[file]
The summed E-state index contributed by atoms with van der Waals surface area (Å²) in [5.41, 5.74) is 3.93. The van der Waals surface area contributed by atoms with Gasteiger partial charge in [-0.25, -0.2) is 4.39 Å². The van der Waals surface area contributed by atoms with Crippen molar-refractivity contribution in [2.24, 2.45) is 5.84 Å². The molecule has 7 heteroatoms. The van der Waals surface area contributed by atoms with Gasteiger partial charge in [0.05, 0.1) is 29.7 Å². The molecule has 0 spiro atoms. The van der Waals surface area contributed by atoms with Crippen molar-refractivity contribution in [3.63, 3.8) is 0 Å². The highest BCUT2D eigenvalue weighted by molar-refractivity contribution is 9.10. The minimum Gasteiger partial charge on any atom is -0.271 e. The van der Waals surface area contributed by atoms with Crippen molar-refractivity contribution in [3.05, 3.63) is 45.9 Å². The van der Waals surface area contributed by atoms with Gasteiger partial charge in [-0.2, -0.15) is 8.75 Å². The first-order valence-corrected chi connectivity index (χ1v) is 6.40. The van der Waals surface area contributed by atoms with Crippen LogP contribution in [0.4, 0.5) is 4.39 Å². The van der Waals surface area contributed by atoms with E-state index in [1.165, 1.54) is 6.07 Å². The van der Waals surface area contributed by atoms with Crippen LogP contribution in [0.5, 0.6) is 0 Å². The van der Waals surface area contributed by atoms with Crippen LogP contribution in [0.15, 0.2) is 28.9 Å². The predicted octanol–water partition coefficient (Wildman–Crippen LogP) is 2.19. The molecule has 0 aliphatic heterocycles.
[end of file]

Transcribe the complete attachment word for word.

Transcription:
The summed E-state index contributed by atoms with van der Waals surface area (Å²) in [5.41, 5.74) is 3.93. The van der Waals surface area contributed by atoms with Gasteiger partial charge in [-0.25, -0.2) is 4.39 Å². The van der Waals surface area contributed by atoms with Crippen molar-refractivity contribution in [2.24, 2.45) is 5.84 Å². The molecule has 7 heteroatoms. The van der Waals surface area contributed by atoms with Gasteiger partial charge in [0.05, 0.1) is 29.7 Å². The molecule has 0 spiro atoms. The van der Waals surface area contributed by atoms with Crippen molar-refractivity contribution in [3.63, 3.8) is 0 Å². The highest BCUT2D eigenvalue weighted by molar-refractivity contribution is 9.10. The minimum Gasteiger partial charge on any atom is -0.271 e. The van der Waals surface area contributed by atoms with Crippen molar-refractivity contribution in [3.05, 3.63) is 45.9 Å². The van der Waals surface area contributed by atoms with Gasteiger partial charge in [-0.2, -0.15) is 8.75 Å². The first-order valence-corrected chi connectivity index (χ1v) is 6.40. The van der Waals surface area contributed by atoms with Crippen LogP contribution in [0.4, 0.5) is 4.39 Å². The van der Waals surface area contributed by atoms with E-state index in [1.165, 1.54) is 6.07 Å². The van der Waals surface area contributed by atoms with Crippen LogP contribution in [0.5, 0.6) is 0 Å². The van der Waals surface area contributed by atoms with Crippen LogP contribution in [0.15, 0.2) is 28.9 Å². The predicted octanol–water partition coefficient (Wildman–Crippen LogP) is 2.19. The molecule has 0 aliphatic heterocycles.